U.K. jobless claims unexpectedly fell in September and a wider measure of unemployment dropped to the lowest rate in more than a year as the London Olympics helped push employment to a record.
Jobless-benefit claims fell 4,000 from August to 1.57 million, the Office for National Statistics said today in London. The median of 27 estimates in a Bloomberg News Survey was for no change in claims. The jobless total measured by International Labor Organization methods declined to 7.9 percent, the lowest since the quarter through June 2011, from 8.1 percent. Employment surged 212,000 to 29.6 million, the highest since records began in 1971.
The figures provide a boost for Prime Minister David Cameron and deepen what the Bank of England and economists describe as a “productivity puzzle” as the economy continues to create jobs despite Britain’s return to recession at the end of last year.
“Even if growth is zero rather than negative it’s still surprising to see unemployment falling,” David Tinsley, an economist at BNP Paribas SA in London, said before the report was released. “I’d be surprised to see continued good news on employment front.”
ILO unemployment fell 50,000 to 2.53 million in the three months through August, the statistics office said. London accounted for almost half of the jobs created in the period, suggesting the Olympics provided an employment boost in the capital.
Jobless claims fell for a third straight month in September, leaving the rate at 4.8 percent. In August, claims fell 14,200 instead of the 15,000 originally reported.
Economists have struggled to explain the strength of the labor market at a time when the economy is shrinking. As a result, productivity has failed to recover as it did in the downturns of the early 1980s and early 1990s. Output per worker remains almost 4 percent below its pre-recession peak in early 2008, potentially limiting the economy’s scope to grow without pushing up inflation.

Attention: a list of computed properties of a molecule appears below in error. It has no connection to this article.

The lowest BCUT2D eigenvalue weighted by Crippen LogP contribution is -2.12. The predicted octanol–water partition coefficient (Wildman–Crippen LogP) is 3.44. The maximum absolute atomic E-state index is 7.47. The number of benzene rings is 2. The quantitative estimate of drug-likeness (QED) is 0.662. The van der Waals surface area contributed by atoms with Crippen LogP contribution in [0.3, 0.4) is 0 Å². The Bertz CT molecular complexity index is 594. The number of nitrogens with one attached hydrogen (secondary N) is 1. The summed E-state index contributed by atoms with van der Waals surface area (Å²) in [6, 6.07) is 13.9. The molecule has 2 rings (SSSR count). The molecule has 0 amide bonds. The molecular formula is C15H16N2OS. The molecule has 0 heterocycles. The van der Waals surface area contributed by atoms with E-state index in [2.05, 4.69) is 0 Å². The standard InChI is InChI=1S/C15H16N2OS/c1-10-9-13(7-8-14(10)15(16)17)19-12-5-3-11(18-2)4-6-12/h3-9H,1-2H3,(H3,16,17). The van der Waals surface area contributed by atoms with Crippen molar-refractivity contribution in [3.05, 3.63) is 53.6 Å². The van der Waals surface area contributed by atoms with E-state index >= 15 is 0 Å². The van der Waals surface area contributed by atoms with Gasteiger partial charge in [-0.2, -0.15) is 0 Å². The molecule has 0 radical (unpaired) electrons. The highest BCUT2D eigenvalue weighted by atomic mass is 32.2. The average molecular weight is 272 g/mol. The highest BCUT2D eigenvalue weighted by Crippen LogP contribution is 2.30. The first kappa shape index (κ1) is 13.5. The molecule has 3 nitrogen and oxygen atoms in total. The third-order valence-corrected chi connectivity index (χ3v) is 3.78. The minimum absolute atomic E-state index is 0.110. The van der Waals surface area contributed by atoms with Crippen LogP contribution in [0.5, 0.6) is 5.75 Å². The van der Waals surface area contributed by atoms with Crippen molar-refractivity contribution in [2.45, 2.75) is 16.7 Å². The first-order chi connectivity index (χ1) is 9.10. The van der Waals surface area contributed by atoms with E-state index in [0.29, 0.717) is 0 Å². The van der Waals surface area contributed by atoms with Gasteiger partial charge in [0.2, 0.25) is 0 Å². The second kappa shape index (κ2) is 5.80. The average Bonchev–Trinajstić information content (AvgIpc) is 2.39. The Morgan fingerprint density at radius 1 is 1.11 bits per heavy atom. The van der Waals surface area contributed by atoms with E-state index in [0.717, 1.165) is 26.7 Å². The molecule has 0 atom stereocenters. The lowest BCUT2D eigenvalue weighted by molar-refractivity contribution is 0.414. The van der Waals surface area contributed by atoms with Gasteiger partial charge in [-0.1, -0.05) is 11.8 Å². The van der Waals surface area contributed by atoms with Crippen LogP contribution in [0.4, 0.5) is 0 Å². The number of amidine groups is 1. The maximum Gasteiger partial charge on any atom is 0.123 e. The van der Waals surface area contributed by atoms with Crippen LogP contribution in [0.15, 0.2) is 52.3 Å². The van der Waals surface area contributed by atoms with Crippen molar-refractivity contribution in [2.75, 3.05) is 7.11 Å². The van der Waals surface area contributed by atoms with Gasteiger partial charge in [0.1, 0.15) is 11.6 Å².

Possible explanations include an increase in self- employment and part-time work and the downward pressure on wages, which is helping companies to hold down labor costs. In an analysis published yesterday, the ONS rejected suggestions that the economy may be doing better than the official figures suggest, saying “implausibly large” revisions to gross domestic product would be needed to explain the productivity conundrum.
Average earnings grew 1.7 percent, little changed from the 1.6 percent in the previous period. Excluding bonuses, pay growth was 2 percent, the highest since December. That compares with inflation of 2.2 percent, and the squeeze on incomes may intensify after some of Britain’s biggest power companies announced price increases starting next month.
GDP shrank 0.4 percent in the three months through June, the third straight quarter of contraction, and the economy is on course to contract this year for the first time since 2009.
While a rebound is forecast in the third quarter after one- time disruptions in the prior three months, surveys suggest underlying growth is weak as companies across the services, manufacturing and construction industries cut jobs.
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